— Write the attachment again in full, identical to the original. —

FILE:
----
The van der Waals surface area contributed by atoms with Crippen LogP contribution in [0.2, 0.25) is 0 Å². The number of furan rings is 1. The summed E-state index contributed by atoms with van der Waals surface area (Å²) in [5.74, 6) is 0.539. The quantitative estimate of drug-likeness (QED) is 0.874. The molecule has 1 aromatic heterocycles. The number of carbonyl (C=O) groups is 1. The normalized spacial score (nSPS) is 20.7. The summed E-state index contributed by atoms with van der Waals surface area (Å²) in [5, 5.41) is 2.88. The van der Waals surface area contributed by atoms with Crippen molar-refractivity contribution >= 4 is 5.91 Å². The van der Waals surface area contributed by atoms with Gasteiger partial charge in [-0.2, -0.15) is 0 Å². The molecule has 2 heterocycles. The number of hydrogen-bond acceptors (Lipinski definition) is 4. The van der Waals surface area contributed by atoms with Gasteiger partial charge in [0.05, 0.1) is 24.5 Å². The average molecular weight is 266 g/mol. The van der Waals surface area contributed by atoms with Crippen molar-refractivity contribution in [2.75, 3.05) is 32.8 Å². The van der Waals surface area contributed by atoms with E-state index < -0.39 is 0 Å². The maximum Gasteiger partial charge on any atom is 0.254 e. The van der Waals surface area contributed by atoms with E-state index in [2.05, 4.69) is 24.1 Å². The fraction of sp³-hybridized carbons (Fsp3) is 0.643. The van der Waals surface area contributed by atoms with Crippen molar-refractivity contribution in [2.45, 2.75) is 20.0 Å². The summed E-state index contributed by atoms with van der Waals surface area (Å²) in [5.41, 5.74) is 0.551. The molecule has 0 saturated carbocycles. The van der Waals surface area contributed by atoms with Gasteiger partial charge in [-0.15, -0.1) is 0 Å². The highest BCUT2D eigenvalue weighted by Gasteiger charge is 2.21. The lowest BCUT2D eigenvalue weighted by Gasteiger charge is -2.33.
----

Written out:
The van der Waals surface area contributed by atoms with Crippen LogP contribution in [0.2, 0.25) is 0 Å². The number of furan rings is 1. The summed E-state index contributed by atoms with van der Waals surface area (Å²) in [5.74, 6) is 0.539. The quantitative estimate of drug-likeness (QED) is 0.874. The molecule has 1 aromatic heterocycles. The number of carbonyl (C=O) groups is 1. The normalized spacial score (nSPS) is 20.7. The summed E-state index contributed by atoms with van der Waals surface area (Å²) in [5, 5.41) is 2.88. The van der Waals surface area contributed by atoms with Crippen molar-refractivity contribution >= 4 is 5.91 Å². The van der Waals surface area contributed by atoms with Gasteiger partial charge in [-0.2, -0.15) is 0 Å². The molecule has 2 heterocycles. The number of hydrogen-bond acceptors (Lipinski definition) is 4. The van der Waals surface area contributed by atoms with Gasteiger partial charge in [0.05, 0.1) is 24.5 Å². The average molecular weight is 266 g/mol. The van der Waals surface area contributed by atoms with Crippen molar-refractivity contribution in [2.75, 3.05) is 32.8 Å². The van der Waals surface area contributed by atoms with E-state index < -0.39 is 0 Å². The maximum Gasteiger partial charge on any atom is 0.254 e. The van der Waals surface area contributed by atoms with E-state index in [2.05, 4.69) is 24.1 Å². The fraction of sp³-hybridized carbons (Fsp3) is 0.643. The van der Waals surface area contributed by atoms with Crippen molar-refractivity contribution in [2.45, 2.75) is 20.0 Å². The summed E-state index contributed by atoms with van der Waals surface area (Å²) in [5.41, 5.74) is 0.551. The molecule has 0 saturated carbocycles. The van der Waals surface area contributed by atoms with Gasteiger partial charge in [-0.15, -0.1) is 0 Å². The highest BCUT2D eigenvalue weighted by Gasteiger charge is 2.21. The lowest BCUT2D eigenvalue weighted by Gasteiger charge is -2.33.